New Jersey became the third US state to offer civil unions to same-sex couples when a new law went into effect on Monday.
Couples who have civil unions or marriages from other states or countries were automatically considered in a civil union in New Jersey, and they can affirm their vows as of Monday. That accounts for about a few hundred of the state's estimated 20,000 gay couples.
New Jersey's state Supreme Court ruled in October that the state must extend all the rights of marriage to gay couples and left it to lawmakers to decide whether to provide those rights in the form of marriages, civil unions or something else. Lawmakers opted for "civil unions," in part because of opposition from legislators who objected on religious grounds to calling it "marriage."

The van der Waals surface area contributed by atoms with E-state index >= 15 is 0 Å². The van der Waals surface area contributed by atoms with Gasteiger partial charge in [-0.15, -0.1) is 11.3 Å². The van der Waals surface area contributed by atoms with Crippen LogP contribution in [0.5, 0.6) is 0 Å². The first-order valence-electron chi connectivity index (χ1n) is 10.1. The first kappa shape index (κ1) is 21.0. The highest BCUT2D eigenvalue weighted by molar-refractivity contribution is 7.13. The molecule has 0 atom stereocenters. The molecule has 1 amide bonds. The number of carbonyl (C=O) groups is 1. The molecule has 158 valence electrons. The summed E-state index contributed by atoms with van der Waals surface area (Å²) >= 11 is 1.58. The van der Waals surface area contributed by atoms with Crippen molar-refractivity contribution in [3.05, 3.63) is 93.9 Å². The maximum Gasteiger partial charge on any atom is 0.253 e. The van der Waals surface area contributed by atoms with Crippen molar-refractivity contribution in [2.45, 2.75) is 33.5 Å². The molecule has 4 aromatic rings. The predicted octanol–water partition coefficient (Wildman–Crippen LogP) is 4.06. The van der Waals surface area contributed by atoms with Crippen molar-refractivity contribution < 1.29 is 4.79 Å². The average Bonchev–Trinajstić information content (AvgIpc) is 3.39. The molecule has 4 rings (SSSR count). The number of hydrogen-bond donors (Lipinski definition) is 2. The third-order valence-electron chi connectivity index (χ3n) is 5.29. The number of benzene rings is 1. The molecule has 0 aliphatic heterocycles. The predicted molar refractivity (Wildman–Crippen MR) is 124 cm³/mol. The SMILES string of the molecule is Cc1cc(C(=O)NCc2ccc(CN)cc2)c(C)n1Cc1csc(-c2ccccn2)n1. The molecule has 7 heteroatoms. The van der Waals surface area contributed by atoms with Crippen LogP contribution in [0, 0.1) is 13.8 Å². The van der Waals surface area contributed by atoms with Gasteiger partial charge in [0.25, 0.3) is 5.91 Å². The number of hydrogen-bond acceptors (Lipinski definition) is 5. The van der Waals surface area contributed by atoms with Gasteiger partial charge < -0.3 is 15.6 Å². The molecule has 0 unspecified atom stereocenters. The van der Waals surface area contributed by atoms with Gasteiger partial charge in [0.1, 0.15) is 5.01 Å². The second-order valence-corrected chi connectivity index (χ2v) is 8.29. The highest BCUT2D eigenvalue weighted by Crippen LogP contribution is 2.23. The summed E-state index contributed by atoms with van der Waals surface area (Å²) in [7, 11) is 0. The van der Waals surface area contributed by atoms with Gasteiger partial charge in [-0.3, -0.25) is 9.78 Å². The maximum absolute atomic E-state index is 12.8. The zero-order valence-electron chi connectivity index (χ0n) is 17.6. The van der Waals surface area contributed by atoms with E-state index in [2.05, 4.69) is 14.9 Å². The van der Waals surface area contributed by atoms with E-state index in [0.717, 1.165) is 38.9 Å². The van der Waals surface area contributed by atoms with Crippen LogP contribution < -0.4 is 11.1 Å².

Gay rights advocates say they will keep pressing for New Jersey to become the second state in the United States to allow gay marriage.
Vermont and Connecticut have civil union laws, but Massachusetts is the only US state to allow same-sex marriages.
Same-sex marriage is legal in Canada, Belgium, the Netherlands, Spain and South Africa.